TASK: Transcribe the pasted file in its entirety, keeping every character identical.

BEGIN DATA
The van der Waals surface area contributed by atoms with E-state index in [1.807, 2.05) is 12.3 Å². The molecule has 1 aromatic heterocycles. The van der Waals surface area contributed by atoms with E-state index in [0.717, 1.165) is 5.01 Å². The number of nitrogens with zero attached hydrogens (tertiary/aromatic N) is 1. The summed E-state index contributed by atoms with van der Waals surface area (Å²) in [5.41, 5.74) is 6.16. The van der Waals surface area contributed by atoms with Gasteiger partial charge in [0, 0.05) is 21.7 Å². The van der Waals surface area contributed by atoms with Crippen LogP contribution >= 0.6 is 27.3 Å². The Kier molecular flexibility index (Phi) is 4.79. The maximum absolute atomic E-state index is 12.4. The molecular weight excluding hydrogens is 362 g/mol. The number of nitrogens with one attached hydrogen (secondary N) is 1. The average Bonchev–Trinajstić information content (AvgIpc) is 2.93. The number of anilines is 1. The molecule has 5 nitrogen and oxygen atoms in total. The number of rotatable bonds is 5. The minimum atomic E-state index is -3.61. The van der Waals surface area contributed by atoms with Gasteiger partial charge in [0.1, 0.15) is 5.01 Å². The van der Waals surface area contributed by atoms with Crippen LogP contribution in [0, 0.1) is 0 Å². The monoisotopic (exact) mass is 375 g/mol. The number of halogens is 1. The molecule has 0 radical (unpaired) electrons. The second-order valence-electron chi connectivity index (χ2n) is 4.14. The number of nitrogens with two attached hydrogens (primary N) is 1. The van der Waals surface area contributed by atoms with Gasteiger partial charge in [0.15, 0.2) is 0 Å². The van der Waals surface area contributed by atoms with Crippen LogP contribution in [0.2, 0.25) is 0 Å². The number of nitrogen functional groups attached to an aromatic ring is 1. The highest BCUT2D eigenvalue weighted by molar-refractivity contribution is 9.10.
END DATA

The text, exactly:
The van der Waals surface area contributed by atoms with E-state index in [1.807, 2.05) is 12.3 Å². The molecule has 1 aromatic heterocycles. The van der Waals surface area contributed by atoms with E-state index in [0.717, 1.165) is 5.01 Å². The number of nitrogens with zero attached hydrogens (tertiary/aromatic N) is 1. The summed E-state index contributed by atoms with van der Waals surface area (Å²) in [5.41, 5.74) is 6.16. The van der Waals surface area contributed by atoms with Gasteiger partial charge in [0, 0.05) is 21.7 Å². The van der Waals surface area contributed by atoms with Crippen LogP contribution >= 0.6 is 27.3 Å². The Kier molecular flexibility index (Phi) is 4.79. The maximum absolute atomic E-state index is 12.4. The molecular weight excluding hydrogens is 362 g/mol. The number of nitrogens with one attached hydrogen (secondary N) is 1. The average Bonchev–Trinajstić information content (AvgIpc) is 2.93. The number of anilines is 1. The molecule has 5 nitrogen and oxygen atoms in total. The number of rotatable bonds is 5. The minimum atomic E-state index is -3.61. The van der Waals surface area contributed by atoms with Gasteiger partial charge in [0.1, 0.15) is 5.01 Å². The van der Waals surface area contributed by atoms with Crippen LogP contribution in [0, 0.1) is 0 Å². The monoisotopic (exact) mass is 375 g/mol. The number of halogens is 1. The molecule has 0 radical (unpaired) electrons. The second-order valence-electron chi connectivity index (χ2n) is 4.14. The number of nitrogens with two attached hydrogens (primary N) is 1. The van der Waals surface area contributed by atoms with Gasteiger partial charge in [0.15, 0.2) is 0 Å². The van der Waals surface area contributed by atoms with Crippen LogP contribution in [0.2, 0.25) is 0 Å². The number of nitrogen functional groups attached to an aromatic ring is 1. The highest BCUT2D eigenvalue weighted by molar-refractivity contribution is 9.10.